Sunday, 27 July 2014

Greenock Morton: My role in their survival.

As many of you will know, I am a great partisan of, as the song has it, “Saint Mirren from Pais-a-lee”.

About fifteen, indeed on reflection more like twenty, years ago, our great rivals, Greenock  Morton, were threatened with going out of business. Some cowboy, whose details now have faded in my memory, had gained a significant shareholding in the Greenock Club and was threatening to put them down so that he could sell off Crappielow (as we in Paisley know it) for redevelopment.

Anyway, this was an eventuality we Saints could not contemplate. So a “friendly” St Mirren against Morton match was arranged at the self same stadium to raise funds for those  trying to save the Greenock side.

I went with one of my nephews who was just reaching the age that he was not prepared to do something without at least some rationale being given. So as we drove down the M8 I was subject to some interrogation.

“Why are we going to this?”

“To try to help save the Morton”

“But we hate the Morton, don’t we?”

“Of course we do, but we wouldn’t want to see them going out of business.”


“Because then we’d have nobody to hate”

“Couldn’t we just hate somebody else.....I don’t know, Kilmarnock or somebody?”

“It wouldn’t be the same. Anyway, it is Ayr United who hate Kilmarnock. St Mirren hate Morton. That is the natural order of things.”


“Look, stop asking silly questions. It just is.”

As history now records, Morton were saved and, as a result, still, on the darkest of February Saturdays, as Saints fans  troop out of New Greenhill Road even after the most miserable of defeats, our fans will fall silent as one particular result  from the lower leagues is announced over the Tannoy. And if Morton have lost as well we will muster a ragged cheer and console ourselves that the day could have been worse.

Sporting rivalries are in the very nature of Team sports. And in their pursuit much heat can be generated. In the real world, nobody from Paisley thinks the “soapdodgers” from Greenock have a problem with their personal hygiene, any more than those from the Arse of the Bank truly believe the entire population of my own home town are addicted to Heroin.  Mind you, these are surely mild insults compared to the revelation, as Tim parks reported in his book about Italian football followers,  that the supporters of Hellas Verona refer to their rivals from Vicenza as mangi gatti  (cat eaters) in memory of a Sixteenth Century siege during which the residents of that latter city were indeed reduced to that sad condition.

But it is a mistake to assume that sporting rivalry has a wider resonance.  I readily confess to being in the “anybody but England” camp when it comes to team sports. Earlier today, while watching the Rugby Sevens,  I discovered, alongside many other Scots I suspect,  a previously unrecognised enthusiasm for Samoa.  So what? That is hardly the basis for a system of Government. And anybody who does surely needs to have a long think about themselves.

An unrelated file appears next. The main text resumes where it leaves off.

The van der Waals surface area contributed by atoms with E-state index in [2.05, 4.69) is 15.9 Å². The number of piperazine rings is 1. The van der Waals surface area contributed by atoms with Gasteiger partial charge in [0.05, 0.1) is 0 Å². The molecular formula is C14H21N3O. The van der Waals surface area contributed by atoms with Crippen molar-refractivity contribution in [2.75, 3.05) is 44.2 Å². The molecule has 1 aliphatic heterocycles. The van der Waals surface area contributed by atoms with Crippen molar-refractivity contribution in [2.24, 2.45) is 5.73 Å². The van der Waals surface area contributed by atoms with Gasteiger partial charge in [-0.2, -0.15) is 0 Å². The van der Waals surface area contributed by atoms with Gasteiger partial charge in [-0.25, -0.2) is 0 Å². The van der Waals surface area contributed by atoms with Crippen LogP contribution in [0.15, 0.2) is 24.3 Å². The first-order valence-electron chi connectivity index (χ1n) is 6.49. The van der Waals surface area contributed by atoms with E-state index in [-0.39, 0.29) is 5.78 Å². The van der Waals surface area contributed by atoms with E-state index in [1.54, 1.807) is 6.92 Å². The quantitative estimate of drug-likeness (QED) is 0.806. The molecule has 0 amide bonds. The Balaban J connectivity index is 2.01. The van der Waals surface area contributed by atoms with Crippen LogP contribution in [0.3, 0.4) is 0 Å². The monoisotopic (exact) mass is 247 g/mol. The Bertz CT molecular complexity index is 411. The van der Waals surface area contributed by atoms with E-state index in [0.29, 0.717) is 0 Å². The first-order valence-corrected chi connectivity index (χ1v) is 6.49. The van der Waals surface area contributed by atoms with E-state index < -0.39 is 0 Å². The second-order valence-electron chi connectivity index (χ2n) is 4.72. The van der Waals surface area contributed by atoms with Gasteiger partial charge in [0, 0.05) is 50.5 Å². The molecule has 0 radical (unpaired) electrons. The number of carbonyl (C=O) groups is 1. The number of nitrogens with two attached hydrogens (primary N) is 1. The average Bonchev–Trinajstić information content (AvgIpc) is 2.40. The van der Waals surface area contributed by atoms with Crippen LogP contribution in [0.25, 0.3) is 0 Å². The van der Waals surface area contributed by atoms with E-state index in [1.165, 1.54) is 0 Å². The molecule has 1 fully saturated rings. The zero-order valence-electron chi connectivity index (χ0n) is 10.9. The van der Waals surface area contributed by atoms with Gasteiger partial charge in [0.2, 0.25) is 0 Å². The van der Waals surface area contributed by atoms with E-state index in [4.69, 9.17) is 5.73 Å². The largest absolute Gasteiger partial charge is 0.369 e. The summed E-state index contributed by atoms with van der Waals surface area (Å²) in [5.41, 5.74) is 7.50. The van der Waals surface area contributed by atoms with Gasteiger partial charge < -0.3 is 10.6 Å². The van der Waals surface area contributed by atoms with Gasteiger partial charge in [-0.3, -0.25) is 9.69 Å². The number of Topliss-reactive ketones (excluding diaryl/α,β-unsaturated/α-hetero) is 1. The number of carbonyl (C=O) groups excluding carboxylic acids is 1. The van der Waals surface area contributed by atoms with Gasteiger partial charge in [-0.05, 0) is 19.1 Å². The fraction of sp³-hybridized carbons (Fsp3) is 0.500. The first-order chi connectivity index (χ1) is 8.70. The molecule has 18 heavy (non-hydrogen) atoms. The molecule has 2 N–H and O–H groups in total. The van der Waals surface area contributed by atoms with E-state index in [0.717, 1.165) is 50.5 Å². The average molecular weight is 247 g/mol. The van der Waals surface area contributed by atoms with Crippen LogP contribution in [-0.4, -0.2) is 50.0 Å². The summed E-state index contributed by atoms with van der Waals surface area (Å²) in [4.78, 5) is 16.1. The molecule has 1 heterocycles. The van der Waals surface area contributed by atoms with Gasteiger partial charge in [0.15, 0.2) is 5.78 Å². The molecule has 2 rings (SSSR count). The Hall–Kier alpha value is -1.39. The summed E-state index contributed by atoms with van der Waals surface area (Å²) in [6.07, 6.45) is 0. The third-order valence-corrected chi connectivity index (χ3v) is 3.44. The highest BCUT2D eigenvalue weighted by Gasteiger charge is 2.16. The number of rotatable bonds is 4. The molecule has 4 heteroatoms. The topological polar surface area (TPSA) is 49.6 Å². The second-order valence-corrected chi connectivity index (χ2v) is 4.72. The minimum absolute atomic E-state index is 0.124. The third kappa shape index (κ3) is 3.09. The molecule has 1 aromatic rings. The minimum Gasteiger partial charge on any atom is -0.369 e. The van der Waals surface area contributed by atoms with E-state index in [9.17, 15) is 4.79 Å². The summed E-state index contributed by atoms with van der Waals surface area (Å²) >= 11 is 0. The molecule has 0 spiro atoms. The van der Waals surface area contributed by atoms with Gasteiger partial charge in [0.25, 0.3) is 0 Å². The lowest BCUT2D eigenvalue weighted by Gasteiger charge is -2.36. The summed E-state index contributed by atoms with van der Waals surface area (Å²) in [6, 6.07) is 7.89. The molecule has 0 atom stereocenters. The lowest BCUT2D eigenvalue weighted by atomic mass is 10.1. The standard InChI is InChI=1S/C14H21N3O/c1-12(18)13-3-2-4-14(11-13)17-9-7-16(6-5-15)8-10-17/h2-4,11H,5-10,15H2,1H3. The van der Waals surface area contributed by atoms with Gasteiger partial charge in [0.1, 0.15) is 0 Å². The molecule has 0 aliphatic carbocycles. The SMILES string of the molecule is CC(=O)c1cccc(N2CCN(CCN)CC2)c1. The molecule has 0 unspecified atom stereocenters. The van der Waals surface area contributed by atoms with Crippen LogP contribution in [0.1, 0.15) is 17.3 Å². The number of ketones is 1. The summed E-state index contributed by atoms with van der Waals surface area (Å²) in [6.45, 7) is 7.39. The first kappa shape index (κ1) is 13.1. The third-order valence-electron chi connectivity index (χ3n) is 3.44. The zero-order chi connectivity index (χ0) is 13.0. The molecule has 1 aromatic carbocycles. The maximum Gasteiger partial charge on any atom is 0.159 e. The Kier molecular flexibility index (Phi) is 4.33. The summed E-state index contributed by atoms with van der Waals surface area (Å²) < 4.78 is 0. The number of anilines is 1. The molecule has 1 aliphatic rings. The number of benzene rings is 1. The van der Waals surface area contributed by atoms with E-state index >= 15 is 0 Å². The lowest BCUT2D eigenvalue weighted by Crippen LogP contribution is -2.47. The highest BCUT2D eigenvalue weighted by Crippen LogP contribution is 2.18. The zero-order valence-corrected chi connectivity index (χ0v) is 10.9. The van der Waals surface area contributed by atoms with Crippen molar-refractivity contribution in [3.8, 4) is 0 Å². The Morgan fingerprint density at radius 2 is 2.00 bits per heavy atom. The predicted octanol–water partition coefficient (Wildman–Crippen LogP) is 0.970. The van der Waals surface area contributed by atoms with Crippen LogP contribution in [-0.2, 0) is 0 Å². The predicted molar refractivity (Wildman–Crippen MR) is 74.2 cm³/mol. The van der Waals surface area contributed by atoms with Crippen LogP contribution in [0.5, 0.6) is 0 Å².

And anyway, team sports are quite different from individual events. Whoever a great athlete competes for in an individual contest, I am happy to give them my support. I might choose a favourite and I readily recognise that one reason for greater favouritism might be greater familiarity with one competitor over another .  But the idea that i would be hostile to any competitor because of their nationality seems to me to be bizarre.  And for what it is worth I believe that is a sentiment shared by the great mass of the population, whether dedicated sports watchers or otherwise.

Yet in their belief that the Commonwealth Games might represent a change in their fortunes the Nationalists seem to have ignored this relatively obvious observation.

To support Scotland and Scottish competitors comes naturally to all of us who live here because we are, or at least become, familiar with them.  Even if they are from Greenock.

I am as surprised and pleased as anybody to learn that we appear to be some sort of Commonwealth superpower when it comes to Judo. I say that even while being less than clear while watching it who is winning and why. But it has surely nothing to do with Scottish Independence to be enthusiastic about Scotland, or Scottish competitors, in a sporting context. As with so much else, it is also necessary to be antipathetic to England.  And to believe anyway that what happens in the sporting field,  particularly in the “Friendly Games”,  is capable of having any political significance.

I have no idea what the Nats expected here. That Greg Rutherford or Laura Trott or Nicola Adams would found themselves booed as bearing the hated colours of our oppressors?  Really?

Well, if they did they are as deluded as they appear to be about everything else.

Indeed, I suspect that if the Games have any impact at all on the Referendum it will be the exact opposite of Nationalist  hopes. The Games have brought an awful  lot of English people to Scotland. And contrary to Nationalist stereotype they have not spent their time here treating the local population with little concealed disdain while talking loudly in upmarket hotels about their indifference to the poor. Rather they have proved to be remarkably

Except perhaps that when it came to the Rugby sevens they did not share our enthusiasm for Samoa.

No comments:

Post a Comment